Throughout East Asia, great care was taken to select suitable locations for constructing tombs, residences, and cities. A site was considered auspicious if protected by four gods: the Black Turtle-Snake, the Vermilion Bird, the Azure Dragon, and the White Tiger. As in any other polity within the East Asian cultural sphere, geophysical divination thus became an integral part of the site selection process preceding the relocation of capital cities in ancient Japan. Although primary sources provide scant information on the actual landscape features representing these gods, secondary sources generally resort to the term “the four guardian gods are in balance” (_shijin sōō_) and its interpretation offered in the _Sakuteiki_, the text on garden aesthetics attributed to Tachibana Toshitsuna (1028–1094). In a section on the planting of trees, the _Sakuteiki_ explains that an auspicious site requires the presence of a mountain, a plain, a river, and a road to the north, south, east, and west, respectively. It is commonly assumed that this way of divining the gods in the landscape was a development unique to Japan. However, having shown in previous research that this “Sakuteiki-model” ultimately derives from Chinese traditions, it is now time to move beyond the Japanese archipelago and present a more in-depth study of the continental sources. Although the principles of what is required from an auspicious site are identical, there are some significant differences with regard to remedying topographical deficiencies in the various texts.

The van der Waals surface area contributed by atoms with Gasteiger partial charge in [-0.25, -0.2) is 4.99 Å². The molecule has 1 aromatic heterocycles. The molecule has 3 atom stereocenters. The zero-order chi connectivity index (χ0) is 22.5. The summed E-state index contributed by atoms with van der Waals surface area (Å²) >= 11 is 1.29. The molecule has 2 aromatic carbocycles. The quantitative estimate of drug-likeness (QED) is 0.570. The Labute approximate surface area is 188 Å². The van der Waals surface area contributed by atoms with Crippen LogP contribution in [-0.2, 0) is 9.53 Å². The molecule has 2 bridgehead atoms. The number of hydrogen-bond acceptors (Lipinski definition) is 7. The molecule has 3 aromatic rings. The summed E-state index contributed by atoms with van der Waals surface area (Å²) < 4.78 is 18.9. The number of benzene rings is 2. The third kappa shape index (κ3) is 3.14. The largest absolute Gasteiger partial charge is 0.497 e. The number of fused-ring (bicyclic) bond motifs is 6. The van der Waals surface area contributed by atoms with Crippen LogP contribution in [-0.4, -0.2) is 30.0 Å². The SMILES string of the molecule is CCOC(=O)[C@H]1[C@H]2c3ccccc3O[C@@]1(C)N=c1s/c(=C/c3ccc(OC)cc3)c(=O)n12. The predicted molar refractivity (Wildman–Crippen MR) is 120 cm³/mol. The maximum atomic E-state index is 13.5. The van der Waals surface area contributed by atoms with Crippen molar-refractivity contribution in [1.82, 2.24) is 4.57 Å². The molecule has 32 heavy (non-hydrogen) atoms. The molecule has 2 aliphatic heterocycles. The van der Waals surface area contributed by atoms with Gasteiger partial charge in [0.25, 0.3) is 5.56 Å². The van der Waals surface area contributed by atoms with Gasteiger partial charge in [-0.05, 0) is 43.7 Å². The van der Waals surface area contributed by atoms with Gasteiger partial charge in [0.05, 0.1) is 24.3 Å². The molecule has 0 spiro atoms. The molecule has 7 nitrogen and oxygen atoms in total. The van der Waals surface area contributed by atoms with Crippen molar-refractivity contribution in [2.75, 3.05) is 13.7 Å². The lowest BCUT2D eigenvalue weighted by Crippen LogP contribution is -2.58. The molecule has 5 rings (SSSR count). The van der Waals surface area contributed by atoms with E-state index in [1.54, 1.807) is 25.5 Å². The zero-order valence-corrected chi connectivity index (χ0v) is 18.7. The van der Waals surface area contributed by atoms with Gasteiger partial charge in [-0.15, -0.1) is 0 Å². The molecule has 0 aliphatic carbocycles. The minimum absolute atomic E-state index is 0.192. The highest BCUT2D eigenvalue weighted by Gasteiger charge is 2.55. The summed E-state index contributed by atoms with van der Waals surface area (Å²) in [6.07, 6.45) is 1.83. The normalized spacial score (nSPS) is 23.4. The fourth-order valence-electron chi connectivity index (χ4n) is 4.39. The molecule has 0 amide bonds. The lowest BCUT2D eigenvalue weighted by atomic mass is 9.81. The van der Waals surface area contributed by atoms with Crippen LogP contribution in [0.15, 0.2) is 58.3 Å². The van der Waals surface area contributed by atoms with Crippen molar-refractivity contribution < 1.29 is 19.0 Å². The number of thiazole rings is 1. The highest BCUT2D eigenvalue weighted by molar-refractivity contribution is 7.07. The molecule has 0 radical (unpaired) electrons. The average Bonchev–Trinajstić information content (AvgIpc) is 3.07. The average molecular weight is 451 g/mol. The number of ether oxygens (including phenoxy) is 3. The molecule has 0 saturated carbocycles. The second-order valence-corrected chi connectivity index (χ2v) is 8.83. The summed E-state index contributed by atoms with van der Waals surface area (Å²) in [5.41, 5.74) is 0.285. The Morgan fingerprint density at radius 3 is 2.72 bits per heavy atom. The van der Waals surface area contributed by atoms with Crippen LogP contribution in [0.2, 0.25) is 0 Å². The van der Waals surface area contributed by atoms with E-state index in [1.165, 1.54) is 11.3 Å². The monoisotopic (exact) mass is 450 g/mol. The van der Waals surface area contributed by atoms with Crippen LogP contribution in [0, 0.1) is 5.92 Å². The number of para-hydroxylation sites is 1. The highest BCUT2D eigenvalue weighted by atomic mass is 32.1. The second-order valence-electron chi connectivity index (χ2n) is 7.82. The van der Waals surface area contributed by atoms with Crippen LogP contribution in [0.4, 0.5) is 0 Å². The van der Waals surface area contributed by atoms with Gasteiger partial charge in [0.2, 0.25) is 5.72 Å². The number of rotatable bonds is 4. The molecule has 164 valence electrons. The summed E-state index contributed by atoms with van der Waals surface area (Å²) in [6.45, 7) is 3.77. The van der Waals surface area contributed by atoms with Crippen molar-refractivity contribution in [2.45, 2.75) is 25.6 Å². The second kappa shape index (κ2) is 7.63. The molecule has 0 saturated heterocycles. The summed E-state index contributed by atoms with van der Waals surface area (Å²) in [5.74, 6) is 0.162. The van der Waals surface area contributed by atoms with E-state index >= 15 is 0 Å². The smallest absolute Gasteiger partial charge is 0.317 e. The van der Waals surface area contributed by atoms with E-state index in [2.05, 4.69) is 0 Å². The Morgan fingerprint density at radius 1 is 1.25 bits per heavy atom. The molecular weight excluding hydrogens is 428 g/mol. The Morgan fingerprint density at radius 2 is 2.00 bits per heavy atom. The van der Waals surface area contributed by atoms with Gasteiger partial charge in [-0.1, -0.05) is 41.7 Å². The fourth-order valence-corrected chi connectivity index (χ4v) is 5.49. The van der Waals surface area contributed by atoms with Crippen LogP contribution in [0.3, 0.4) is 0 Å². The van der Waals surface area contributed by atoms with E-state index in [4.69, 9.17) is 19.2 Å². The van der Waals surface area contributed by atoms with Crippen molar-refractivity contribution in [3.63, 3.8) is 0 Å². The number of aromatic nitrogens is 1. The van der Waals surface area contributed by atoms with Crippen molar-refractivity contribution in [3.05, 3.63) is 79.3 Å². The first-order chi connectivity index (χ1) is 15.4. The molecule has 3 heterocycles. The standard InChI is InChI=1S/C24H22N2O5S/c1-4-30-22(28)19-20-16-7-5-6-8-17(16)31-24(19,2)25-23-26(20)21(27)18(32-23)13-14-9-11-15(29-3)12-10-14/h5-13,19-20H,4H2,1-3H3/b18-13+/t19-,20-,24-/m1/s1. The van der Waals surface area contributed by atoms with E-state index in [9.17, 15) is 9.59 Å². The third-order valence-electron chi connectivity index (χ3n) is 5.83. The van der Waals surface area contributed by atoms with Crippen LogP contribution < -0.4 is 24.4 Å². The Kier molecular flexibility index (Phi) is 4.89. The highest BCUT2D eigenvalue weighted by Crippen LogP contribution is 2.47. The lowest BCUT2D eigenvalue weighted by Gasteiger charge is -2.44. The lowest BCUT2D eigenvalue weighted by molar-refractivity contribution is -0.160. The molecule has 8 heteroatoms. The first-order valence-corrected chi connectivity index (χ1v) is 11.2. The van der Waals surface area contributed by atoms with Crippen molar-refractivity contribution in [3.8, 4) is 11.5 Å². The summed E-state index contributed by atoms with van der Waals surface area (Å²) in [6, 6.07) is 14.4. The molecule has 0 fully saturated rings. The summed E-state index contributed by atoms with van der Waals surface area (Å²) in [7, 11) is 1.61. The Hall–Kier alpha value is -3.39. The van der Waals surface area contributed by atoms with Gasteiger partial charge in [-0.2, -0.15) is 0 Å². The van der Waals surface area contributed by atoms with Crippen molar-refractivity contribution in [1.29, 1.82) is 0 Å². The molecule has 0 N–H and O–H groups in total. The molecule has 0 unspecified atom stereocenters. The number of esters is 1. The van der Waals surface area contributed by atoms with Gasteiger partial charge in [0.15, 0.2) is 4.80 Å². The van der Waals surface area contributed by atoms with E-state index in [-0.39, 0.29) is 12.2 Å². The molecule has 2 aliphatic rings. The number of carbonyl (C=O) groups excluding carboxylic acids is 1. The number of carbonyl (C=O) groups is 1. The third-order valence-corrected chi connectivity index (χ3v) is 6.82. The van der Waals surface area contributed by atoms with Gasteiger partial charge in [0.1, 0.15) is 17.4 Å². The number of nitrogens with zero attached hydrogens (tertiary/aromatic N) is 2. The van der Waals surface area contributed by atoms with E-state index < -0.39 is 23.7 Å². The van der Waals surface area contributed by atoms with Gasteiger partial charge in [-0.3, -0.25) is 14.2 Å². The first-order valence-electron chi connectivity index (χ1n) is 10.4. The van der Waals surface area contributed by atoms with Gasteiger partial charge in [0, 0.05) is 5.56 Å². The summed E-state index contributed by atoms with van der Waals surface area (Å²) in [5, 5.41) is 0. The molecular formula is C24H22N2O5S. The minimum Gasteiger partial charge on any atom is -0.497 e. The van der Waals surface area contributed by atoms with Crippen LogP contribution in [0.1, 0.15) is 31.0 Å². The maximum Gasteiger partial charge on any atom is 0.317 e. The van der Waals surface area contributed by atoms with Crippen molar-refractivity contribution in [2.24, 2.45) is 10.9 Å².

Religious, Social, and Economic Aspects of a Local Event:The Pilgrimage to the Temple Festival at Wanshougong, Xishan, Jiangxi Province.
Isabelle Ang, College de France, France